To Orwell Today,

Unfortunately a student at my school has presented your poem IN AFGHAN FIELDS from your site as his own. I am delighted that he has such good taste but we are looking for a significant learning experience for this 8th grader. I feel that discipline alone for plagerism is less effective than when discipline is paired with the education around plagerism.

He presented the poem to his teacher and it was chosen by a group of staff members for a poetry reading at a Cultural Exchange Center here in my state. He will not, now that we have found the true author, be performing at this event.

Could I have any thoughts you may have on this? I'm so glad you are available online. I would like, if you will permit me, to share your thoughts with him.

He is a bright young man (a refugee from Afghanistan) and has the potential for an incredible future.

Thank you in advance for your help,
Kathy, Assistant Principal

Greetings Kathy,

Thank you very much for your concern about the young Afghan boy who has presented IN AFGHAN FIELDS as his own writing. He being so young - grade 8 - and a refugee from the very nation the poem is written about, makes the case around his using it, in my opinion, more understandable than usual and I don't even like the word "plagiarism" being used. Afterall, I myself only adapted the poem from John McCrae's IN FLANDERS FIELDS.

As you perhaps know, if you have read my essay AFGHANISTAN REMEMBERED, I have an extremely close affinity to the children from Afghanistan.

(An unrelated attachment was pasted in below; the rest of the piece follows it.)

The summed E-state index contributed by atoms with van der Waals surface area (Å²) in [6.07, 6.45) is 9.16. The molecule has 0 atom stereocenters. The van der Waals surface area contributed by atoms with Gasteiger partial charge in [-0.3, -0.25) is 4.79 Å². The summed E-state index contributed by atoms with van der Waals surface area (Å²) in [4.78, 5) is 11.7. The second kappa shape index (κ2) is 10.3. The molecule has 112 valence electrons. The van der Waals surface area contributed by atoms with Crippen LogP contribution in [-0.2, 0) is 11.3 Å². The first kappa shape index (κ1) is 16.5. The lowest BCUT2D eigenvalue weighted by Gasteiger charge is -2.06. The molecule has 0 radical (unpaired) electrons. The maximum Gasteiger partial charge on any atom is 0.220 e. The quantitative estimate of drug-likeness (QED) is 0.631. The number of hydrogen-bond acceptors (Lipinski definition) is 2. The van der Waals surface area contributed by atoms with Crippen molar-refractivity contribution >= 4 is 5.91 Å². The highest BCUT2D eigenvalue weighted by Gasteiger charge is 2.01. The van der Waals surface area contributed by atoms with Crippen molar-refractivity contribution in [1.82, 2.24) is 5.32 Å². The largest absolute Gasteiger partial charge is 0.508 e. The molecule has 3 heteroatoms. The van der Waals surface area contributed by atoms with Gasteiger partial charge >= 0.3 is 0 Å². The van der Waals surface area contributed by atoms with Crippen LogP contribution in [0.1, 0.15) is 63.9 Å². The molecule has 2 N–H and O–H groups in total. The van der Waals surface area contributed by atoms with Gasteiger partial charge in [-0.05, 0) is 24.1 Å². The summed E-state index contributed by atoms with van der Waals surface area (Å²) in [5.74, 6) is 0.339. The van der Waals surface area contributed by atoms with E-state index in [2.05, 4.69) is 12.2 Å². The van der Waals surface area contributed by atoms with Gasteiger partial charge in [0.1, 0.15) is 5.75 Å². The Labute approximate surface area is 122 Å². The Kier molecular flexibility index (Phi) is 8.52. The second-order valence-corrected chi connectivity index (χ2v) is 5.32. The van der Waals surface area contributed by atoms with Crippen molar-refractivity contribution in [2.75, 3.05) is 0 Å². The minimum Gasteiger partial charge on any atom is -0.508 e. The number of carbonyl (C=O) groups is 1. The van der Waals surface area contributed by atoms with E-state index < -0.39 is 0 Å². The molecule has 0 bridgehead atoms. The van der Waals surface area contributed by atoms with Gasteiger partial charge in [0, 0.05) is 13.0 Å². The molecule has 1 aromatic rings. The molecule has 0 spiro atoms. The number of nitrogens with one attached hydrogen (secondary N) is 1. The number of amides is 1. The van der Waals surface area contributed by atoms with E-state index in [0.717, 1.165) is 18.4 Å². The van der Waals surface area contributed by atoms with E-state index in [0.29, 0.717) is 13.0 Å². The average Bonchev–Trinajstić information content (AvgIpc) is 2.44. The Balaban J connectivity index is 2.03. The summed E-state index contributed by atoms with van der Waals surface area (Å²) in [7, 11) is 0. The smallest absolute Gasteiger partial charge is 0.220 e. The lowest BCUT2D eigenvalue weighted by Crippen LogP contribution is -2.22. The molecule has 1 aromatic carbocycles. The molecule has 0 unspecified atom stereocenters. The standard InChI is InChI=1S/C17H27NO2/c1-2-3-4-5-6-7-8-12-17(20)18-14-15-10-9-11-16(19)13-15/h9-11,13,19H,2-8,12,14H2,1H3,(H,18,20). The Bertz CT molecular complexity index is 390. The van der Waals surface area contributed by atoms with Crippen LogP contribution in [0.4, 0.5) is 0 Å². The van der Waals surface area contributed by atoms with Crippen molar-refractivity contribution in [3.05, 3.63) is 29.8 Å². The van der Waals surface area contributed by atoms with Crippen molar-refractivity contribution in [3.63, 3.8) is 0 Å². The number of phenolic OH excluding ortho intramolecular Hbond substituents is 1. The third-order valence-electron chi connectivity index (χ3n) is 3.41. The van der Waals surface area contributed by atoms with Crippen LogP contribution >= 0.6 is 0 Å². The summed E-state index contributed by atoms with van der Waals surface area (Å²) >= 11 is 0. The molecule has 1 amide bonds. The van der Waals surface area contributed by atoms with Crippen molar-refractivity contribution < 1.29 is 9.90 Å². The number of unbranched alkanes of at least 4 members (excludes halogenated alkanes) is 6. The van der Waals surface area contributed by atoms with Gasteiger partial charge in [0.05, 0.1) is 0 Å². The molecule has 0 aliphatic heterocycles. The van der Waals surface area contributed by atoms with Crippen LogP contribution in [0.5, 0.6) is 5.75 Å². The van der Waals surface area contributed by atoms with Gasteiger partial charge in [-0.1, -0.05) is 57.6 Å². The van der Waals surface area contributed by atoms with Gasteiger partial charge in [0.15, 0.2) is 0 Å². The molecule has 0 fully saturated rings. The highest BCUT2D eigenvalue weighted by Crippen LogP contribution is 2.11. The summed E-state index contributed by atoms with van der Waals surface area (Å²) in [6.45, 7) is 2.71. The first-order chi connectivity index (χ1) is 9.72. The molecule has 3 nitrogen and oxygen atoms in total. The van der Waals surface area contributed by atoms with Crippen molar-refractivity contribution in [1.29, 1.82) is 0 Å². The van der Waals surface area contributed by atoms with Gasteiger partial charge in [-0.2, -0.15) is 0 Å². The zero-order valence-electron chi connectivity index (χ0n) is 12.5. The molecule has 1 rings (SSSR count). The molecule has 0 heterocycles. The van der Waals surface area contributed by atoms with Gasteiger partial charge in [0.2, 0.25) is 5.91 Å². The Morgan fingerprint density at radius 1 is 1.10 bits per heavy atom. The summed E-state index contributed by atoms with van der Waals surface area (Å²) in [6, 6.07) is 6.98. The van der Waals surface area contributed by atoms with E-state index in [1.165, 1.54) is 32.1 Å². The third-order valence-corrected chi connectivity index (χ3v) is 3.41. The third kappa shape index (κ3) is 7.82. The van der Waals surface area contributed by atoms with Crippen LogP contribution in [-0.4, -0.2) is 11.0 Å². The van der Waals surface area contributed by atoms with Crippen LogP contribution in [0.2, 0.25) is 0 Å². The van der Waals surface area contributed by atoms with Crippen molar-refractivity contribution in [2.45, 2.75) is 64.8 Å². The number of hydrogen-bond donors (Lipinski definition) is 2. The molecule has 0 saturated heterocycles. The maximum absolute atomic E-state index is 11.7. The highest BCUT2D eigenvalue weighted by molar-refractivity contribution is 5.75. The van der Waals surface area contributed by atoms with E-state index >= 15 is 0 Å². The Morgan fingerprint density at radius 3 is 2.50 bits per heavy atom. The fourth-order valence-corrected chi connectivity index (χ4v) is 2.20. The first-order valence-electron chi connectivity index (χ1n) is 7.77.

Also, the fact that the poem is written in the first-person - as though it is an Afghan speaking - makes it even more understandable that he made the choice to put his name to the poem. I think that is an important aspect as to why he probably chose to do that - even subconsciously.

Actually, I am honoured that an Afghan national would choose IN AFGHAN FIELDS as his own. And one point that we must keep in mind is that the thoughts expressed in the poem are very important and the more people who hear the poem and think about what it is saying, the better.

I honestly believe that the best educational lesson here for the boy would be for him to be allowed to read the poem - as originally planned - at the Cultural Exchange event. This could be in addition to the staff choosing as well another student's entry for reading.

When the Afghan boy reads the poem he could say that he chose this poem because it is one that so profoundly expresses his feelings.

It is my feeling that we don't want to throw out the baby with the bathwater here. The baby is, as you say, a bright young man with an incredible future. Let's make sure we handle this in such a way that he will trust us and not be afraid of us or have his spirit broken for this very small and understandable transgression in the scheme of things. Others in far higher places - university students and professional writers - plagiarize web material (far more sneakily) and get away with it all the time.